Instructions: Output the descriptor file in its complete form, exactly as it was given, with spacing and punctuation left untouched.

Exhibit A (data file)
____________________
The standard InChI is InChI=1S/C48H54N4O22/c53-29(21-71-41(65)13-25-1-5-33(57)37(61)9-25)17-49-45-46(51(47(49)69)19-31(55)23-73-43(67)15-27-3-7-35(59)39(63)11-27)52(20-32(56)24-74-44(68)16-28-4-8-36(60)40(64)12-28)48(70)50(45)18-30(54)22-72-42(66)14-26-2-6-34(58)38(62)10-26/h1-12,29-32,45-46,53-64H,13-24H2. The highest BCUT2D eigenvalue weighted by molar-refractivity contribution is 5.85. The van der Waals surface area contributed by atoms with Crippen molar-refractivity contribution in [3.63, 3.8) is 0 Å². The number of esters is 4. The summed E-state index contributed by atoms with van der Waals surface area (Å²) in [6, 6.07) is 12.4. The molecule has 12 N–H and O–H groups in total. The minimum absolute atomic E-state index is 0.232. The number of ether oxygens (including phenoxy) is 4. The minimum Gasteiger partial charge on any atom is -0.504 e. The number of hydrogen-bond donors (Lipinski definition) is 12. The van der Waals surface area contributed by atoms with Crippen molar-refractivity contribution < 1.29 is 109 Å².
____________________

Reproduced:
The standard InChI is InChI=1S/C48H54N4O22/c53-29(21-71-41(65)13-25-1-5-33(57)37(61)9-25)17-49-45-46(51(47(49)69)19-31(55)23-73-43(67)15-27-3-7-35(59)39(63)11-27)52(20-32(56)24-74-44(68)16-28-4-8-36(60)40(64)12-28)48(70)50(45)18-30(54)22-72-42(66)14-26-2-6-34(58)38(62)10-26/h1-12,29-32,45-46,53-64H,13-24H2. The highest BCUT2D eigenvalue weighted by molar-refractivity contribution is 5.85. The van der Waals surface area contributed by atoms with Crippen molar-refractivity contribution in [3.63, 3.8) is 0 Å². The number of esters is 4. The summed E-state index contributed by atoms with van der Waals surface area (Å²) in [6, 6.07) is 12.4. The molecule has 12 N–H and O–H groups in total. The minimum absolute atomic E-state index is 0.232. The number of ether oxygens (including phenoxy) is 4. The minimum Gasteiger partial charge on any atom is -0.504 e. The number of hydrogen-bond donors (Lipinski definition) is 12. The van der Waals surface area contributed by atoms with Crippen molar-refractivity contribution < 1.29 is 109 Å².